This may have had something to do with his actors. He wasn’t just a woman’s director. He was an actor’s director. Directing a cast, any cast, isn’t easy. You need coordination and cooperation. The thing about Premaratne was that he got the best out of everyone and anyone he directed. There is a reason, after all, why even in his most “commercialised” films (like Adara Hasuna), the actors stood out in a way they never could in any other film.

There’s more, of course. At a time when it was the norm to go for established stars, he put relative unknowns and experimented. Bandula Galagedara was a nobody when Premaratne put him as the lead in Sikuruliya. He could and did get the best from everyone. That is why, even after all these years and decades, we remember Galagedara’s memorable performance as a dwarfish, brutal aristocrat (Podi Hamu) in that film.

Premaratne was also selective with his stories. He cared for the underdog. Always. This is why, as he progressed in his career, his outlook on the world became darker. Sikuruliya, for instance, was a world away from Parithyagaya, not just in terms of mood but in terms of how he depicted the woman in both. This didn’t mean he gave up being light-hearted. He could be (unforgivably) romantic. At the same time, however, and as he went along, he realised that the romantic in him was trying to reach a compromise with the world outside.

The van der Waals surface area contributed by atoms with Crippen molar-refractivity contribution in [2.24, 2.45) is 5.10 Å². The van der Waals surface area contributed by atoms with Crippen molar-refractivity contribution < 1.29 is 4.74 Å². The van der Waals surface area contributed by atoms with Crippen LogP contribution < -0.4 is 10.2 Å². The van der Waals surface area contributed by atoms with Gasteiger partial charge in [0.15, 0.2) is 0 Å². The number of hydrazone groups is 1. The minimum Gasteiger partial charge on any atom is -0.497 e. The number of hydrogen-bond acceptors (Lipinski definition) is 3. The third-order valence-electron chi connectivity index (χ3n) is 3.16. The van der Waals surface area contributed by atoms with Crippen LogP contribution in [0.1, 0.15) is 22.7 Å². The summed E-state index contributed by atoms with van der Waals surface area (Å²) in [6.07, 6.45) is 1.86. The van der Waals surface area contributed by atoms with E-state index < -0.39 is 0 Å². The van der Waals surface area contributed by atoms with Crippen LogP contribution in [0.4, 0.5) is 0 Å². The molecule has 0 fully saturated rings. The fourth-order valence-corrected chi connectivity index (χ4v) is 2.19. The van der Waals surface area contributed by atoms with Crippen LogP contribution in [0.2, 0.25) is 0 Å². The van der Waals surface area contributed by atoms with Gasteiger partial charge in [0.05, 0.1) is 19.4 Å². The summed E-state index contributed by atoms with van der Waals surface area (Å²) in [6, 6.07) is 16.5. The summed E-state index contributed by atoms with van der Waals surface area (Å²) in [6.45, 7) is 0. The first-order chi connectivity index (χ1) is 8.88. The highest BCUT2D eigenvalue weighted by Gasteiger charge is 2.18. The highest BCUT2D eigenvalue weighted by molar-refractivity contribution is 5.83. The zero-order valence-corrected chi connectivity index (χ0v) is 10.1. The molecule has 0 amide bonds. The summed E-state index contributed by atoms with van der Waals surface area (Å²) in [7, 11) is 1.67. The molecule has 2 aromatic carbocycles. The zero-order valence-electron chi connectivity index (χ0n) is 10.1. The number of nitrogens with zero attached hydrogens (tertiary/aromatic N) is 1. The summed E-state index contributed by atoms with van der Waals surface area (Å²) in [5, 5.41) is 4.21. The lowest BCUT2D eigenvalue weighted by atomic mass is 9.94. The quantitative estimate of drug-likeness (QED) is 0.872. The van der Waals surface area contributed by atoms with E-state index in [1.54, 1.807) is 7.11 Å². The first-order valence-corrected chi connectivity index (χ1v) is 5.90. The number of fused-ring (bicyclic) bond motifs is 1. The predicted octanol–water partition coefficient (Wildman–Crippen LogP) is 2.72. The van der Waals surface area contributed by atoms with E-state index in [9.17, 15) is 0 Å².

Directors are influenced and in turn influence those who follow them. It was difficult to apply this to Premaratne. Categorising his films, putting them all in one basket and claiming that such and such a filmmaker influenced them, is easy. Fatally easy. He was too original for that. But this did not mean that he refused to absorb what he saw and what he learnt.